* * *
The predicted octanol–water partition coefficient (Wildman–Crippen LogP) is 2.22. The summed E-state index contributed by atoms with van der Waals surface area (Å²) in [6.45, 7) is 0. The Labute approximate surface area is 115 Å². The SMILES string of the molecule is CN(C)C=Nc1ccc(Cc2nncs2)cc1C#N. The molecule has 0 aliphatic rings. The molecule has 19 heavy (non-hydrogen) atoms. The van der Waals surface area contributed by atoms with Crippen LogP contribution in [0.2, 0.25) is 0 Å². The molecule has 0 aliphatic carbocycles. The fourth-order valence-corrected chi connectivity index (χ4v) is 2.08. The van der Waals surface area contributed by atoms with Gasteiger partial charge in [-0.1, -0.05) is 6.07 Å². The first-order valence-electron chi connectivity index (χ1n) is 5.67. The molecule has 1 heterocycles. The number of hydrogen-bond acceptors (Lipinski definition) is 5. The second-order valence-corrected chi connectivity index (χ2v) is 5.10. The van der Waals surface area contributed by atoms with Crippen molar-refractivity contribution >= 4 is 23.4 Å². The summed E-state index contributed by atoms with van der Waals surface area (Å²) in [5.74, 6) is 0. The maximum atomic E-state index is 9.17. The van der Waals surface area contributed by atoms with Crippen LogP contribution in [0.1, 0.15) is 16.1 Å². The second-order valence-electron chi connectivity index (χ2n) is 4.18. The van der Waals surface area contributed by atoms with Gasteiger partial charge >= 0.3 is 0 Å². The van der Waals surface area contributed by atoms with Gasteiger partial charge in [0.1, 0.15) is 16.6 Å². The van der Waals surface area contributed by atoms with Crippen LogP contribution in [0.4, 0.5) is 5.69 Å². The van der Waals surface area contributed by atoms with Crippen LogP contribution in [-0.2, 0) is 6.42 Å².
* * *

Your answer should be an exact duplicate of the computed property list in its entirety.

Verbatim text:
The predicted octanol–water partition coefficient (Wildman–Crippen LogP) is 2.22. The summed E-state index contributed by atoms with van der Waals surface area (Å²) in [6.45, 7) is 0. The Labute approximate surface area is 115 Å². The SMILES string of the molecule is CN(C)C=Nc1ccc(Cc2nncs2)cc1C#N. The molecule has 0 aliphatic rings. The molecule has 19 heavy (non-hydrogen) atoms. The van der Waals surface area contributed by atoms with Crippen LogP contribution in [0.2, 0.25) is 0 Å². The molecule has 0 aliphatic carbocycles. The fourth-order valence-corrected chi connectivity index (χ4v) is 2.08. The van der Waals surface area contributed by atoms with Gasteiger partial charge in [-0.1, -0.05) is 6.07 Å². The first-order valence-electron chi connectivity index (χ1n) is 5.67. The molecule has 1 heterocycles. The number of hydrogen-bond acceptors (Lipinski definition) is 5. The second-order valence-corrected chi connectivity index (χ2v) is 5.10. The van der Waals surface area contributed by atoms with Crippen molar-refractivity contribution >= 4 is 23.4 Å². The summed E-state index contributed by atoms with van der Waals surface area (Å²) in [5.74, 6) is 0. The maximum atomic E-state index is 9.17. The van der Waals surface area contributed by atoms with Crippen LogP contribution in [0.1, 0.15) is 16.1 Å². The second-order valence-electron chi connectivity index (χ2n) is 4.18. The van der Waals surface area contributed by atoms with Gasteiger partial charge >= 0.3 is 0 Å². The van der Waals surface area contributed by atoms with Gasteiger partial charge in [0.1, 0.15) is 16.6 Å². The van der Waals surface area contributed by atoms with Crippen LogP contribution in [0.4, 0.5) is 5.69 Å². The van der Waals surface area contributed by atoms with Crippen LogP contribution in [-0.2, 0) is 6.42 Å².